Sudan was conquered by the [[UsefulNotes/{{Turkey}} Ottomans]] in 1820 and integrated to Egypt, which became a self-governing territory in 1867. The [[UsefulNotes/{{Britain}} British]] took over Sudan in 1899, calling it "Anglo-Egyptian Sudan", as it was legally a condominium (a state jointly controlled by two powers) of Britain and Egypt, though of course the Brits had more say. However, they took this after [[UsefulNotes/TheRiverWar nearly twenty years battling Muhammad Ahmad]], a preacher who declared himself ''Mahdi''[[note]]A messianic figure who was prophesied to appear alongside Jesus to battle the Antichrist and restore glory to Islam[[/note]]. The British rule over Sudan persisted after UsefulNotes/WorldWarI and the nominal independence of Egypt in 1922, only ending in 1956.

to:

Sudan was conquered by the [[UsefulNotes/{{Turkey}} Ottomans]] in 1820 and integrated to Egypt, which became a self-governing territory in 1867. The [[UsefulNotes/{{Britain}} British]] took over Sudan in 1899, calling it "Anglo-Egyptian Sudan", as it was legally a condominium (a state jointly controlled by two powers) of Britain and Egypt, though of course the Brits had more say. However, they took this after [[UsefulNotes/TheRiverWar nearly twenty years battling Muhammad Ahmad]], a preacher who declared himself ''Mahdi''[[note]]A messianic figure who was prophesied to appear alongside Jesus to battle the Antichrist and restore glory to Islam[[/note]]. The British rule over Sudan persisted after UsefulNotes/WorldWarI and the nominal independence of Egypt in 1922, only ending in 1956.
1956 (which is also when the last UsefulNotes/BritsWithBattleships left Egypt after the Suez crisis.


->Like most flags in the region, Sudan uses the Pan-Arab colors for its flag. The red, white and black stripes represent struggle and sacrifice, peace and hope, and the Sudanese people, respectively. At the hoist side is a green triangle, symbolizing Islam and the fertile land.

to:

->Like most flags in the region, Sudan uses the Pan-Arab colors for its flag. The red, white and black stripes represent struggle and sacrifice, peace and hope, and the Sudanese people, respectively. At the hoist side is a green triangle, symbolizing Islam and the fertile land.land.
----
[[AC:Government]]
* Transitional[[note]]Sudan is currently undergoing a transitional period after the downfall of Omar al-Bashir, with elections currently slated for 2022. There is no functioning parliament, whose duty is held by the interim Sovereignty Council.[[/note]]
** Chairman of the Sovereignty Council: Abdel Fattah al-Burhan
** Prime Minister: Abdalla Hamdok


Sudan was conquered by the [[UsefulNotes/{{Turkey}} Ottomans]] in 1820 and integrated to Egypt, which became a self-governing territory in 1867. The [[UsefulNotes/{{Britain}} British]] took over Sudan in 1899, calling it "Anglo-Egyptian Sudan", as it was legally a condominium (a state jointly controlled by two powers) of Britain and Egypt, though of course the Brits had more say. However, they took this after nearly twenty years battling Muhammad Ahmad, a preacher who declared himself ''Mahdi''[[note]]A messianic figure who was prophesied to appear alongside Jesus to battle the Antichrist and restore glory to Islam[[/note]]. The British rule over Sudan persisted after UsefulNotes/WorldWarI and the nominal independence of Egypt in 1922, only ending in 1956.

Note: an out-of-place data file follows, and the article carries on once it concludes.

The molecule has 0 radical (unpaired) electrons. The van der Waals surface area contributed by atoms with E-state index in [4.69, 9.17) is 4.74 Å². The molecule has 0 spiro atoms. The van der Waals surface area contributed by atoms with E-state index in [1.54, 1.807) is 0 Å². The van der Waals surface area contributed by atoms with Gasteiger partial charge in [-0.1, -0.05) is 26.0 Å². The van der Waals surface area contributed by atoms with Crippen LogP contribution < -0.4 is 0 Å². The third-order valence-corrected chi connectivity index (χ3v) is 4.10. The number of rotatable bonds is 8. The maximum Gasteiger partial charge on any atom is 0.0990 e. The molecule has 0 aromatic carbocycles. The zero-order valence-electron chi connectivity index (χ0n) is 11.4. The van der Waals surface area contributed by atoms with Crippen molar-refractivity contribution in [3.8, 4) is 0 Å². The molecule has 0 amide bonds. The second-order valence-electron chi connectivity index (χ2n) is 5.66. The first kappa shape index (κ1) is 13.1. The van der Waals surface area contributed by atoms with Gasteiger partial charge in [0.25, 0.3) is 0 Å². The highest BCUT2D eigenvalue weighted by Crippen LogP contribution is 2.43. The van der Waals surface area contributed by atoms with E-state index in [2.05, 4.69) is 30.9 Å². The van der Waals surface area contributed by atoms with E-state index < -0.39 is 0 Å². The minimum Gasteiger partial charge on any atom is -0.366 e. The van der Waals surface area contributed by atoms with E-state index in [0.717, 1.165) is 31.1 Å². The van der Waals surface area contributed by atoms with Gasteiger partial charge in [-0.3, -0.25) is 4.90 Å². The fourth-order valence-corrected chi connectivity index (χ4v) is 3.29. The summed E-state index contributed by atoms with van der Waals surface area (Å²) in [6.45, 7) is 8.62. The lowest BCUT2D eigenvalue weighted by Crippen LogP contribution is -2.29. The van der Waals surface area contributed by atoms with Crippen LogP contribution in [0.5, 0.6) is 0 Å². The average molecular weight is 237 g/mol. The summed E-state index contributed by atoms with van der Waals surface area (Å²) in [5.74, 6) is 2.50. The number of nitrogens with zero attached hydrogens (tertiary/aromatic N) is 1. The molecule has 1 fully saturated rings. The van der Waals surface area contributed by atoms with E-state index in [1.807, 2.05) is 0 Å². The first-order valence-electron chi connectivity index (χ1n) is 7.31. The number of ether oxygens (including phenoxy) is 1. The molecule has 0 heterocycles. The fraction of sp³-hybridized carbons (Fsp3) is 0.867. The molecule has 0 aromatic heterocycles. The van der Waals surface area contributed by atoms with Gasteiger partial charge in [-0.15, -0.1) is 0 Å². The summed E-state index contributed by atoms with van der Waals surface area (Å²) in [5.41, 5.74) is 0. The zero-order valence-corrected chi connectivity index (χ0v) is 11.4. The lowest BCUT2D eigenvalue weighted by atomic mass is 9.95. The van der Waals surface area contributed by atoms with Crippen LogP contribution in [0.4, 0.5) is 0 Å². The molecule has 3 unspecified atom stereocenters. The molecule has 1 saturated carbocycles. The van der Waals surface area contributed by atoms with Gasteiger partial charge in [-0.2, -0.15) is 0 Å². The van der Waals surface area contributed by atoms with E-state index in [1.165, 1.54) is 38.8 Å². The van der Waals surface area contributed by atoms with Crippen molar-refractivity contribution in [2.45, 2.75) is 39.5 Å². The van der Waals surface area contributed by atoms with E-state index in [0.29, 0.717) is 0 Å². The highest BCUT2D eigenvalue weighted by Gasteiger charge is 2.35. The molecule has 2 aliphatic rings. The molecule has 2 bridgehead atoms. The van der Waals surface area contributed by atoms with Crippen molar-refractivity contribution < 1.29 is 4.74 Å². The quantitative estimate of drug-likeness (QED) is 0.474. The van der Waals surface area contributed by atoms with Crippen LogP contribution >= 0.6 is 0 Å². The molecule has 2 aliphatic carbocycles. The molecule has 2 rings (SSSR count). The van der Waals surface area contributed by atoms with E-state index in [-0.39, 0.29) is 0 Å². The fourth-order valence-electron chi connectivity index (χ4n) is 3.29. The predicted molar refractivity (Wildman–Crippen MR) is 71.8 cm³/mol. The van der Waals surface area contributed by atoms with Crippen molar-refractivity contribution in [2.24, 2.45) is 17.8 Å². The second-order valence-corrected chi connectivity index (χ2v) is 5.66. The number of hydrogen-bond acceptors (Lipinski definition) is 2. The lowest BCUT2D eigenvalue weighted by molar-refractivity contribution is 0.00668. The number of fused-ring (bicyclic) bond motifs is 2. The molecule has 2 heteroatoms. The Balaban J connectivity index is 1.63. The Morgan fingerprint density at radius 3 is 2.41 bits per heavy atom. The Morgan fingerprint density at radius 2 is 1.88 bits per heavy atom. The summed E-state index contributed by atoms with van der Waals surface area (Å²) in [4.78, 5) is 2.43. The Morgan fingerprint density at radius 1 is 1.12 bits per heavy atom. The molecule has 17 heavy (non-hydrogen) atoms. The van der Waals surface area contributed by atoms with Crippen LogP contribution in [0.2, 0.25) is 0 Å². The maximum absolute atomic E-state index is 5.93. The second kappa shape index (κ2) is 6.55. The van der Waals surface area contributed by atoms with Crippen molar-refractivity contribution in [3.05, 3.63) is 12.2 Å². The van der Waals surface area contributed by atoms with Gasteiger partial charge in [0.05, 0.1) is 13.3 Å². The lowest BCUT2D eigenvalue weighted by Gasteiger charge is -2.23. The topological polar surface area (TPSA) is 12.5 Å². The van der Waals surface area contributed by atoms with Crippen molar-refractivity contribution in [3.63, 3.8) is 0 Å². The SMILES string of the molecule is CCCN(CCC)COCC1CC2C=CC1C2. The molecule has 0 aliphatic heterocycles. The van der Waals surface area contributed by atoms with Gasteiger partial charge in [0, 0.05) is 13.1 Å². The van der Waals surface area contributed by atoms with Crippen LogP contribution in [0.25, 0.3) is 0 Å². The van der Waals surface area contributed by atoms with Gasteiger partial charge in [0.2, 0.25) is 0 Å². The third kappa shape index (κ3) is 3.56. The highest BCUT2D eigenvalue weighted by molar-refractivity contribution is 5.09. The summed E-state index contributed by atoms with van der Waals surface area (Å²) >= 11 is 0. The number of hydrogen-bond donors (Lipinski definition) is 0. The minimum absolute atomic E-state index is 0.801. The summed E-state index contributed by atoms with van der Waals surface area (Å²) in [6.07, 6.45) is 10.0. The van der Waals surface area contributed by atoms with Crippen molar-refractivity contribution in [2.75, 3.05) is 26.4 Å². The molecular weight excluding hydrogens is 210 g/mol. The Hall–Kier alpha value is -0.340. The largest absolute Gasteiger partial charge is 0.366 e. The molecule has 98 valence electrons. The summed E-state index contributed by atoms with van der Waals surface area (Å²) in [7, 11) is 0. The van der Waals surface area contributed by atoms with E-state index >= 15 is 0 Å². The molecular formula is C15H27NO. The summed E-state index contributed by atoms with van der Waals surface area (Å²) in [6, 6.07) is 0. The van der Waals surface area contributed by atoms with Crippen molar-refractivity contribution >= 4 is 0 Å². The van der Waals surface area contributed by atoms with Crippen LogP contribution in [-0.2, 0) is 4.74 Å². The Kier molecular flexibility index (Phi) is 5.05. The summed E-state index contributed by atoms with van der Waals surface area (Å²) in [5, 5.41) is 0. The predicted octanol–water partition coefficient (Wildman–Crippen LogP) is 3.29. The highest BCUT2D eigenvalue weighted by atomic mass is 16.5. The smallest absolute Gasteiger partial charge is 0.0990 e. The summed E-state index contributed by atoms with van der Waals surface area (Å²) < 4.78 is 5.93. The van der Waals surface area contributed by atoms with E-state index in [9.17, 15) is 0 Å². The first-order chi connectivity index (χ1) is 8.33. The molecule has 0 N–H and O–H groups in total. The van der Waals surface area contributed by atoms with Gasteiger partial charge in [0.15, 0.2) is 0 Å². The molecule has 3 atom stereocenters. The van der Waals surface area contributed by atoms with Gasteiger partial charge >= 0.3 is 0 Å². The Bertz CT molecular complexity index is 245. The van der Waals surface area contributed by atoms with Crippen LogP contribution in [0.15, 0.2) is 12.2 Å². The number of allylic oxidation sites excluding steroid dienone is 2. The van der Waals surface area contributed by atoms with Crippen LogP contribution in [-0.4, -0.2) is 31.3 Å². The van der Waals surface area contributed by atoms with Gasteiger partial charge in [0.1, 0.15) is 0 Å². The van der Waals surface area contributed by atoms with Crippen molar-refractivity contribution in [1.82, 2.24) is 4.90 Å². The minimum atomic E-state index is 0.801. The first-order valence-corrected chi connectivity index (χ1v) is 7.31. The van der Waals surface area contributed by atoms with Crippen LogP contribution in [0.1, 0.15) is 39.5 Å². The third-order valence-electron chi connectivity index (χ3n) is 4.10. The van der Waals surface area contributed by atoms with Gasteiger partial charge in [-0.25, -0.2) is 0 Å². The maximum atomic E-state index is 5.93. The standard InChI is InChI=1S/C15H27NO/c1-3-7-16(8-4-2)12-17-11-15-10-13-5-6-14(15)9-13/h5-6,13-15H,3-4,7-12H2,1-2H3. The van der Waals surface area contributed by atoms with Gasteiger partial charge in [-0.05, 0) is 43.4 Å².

From the Ottoman conquest until 2011, Sudan also included what is now the Republic of UsefulNotes/SouthSudan, whose bloody independence struggle had left a mark on Sudan's recent history since its independence from Britain. Though the majority of the country is Arab and Muslim, the southern part of the country was non-Arab and Christian and, as all similar situations in the region, that tends to make strange bedfellows. The First Sudanese Civil War ensued between 1955 and 1972, which ended with some concessions for the south, including some sort of self-government. Sadly, the agreement failed to solve a solution to the main problems, which brought the Second Sudanese Civil War in 1983. When it ended in 2005, the south had achieved autonomy and the possibility of statehood in a referendum. The south eventually declared independence in 2011 and started to deal with their own difficulties in their territory. The region of Abyei, in the border, is still contested and currently governed by a [[UsefulNotes/UnitedNations UN]] interim administration, while tensions remain in the bordering states of South Kordofan and Blue Nile, which are politically dominated by groups opposed to the rule of Omar al-Bashir (see below). Sudan lost a lot with the south’s secession, since most of the oil is in there; on the other hand, the pipelines needed to transport them are in Sudan, so they have achieved some kind of agreement to share the revenues.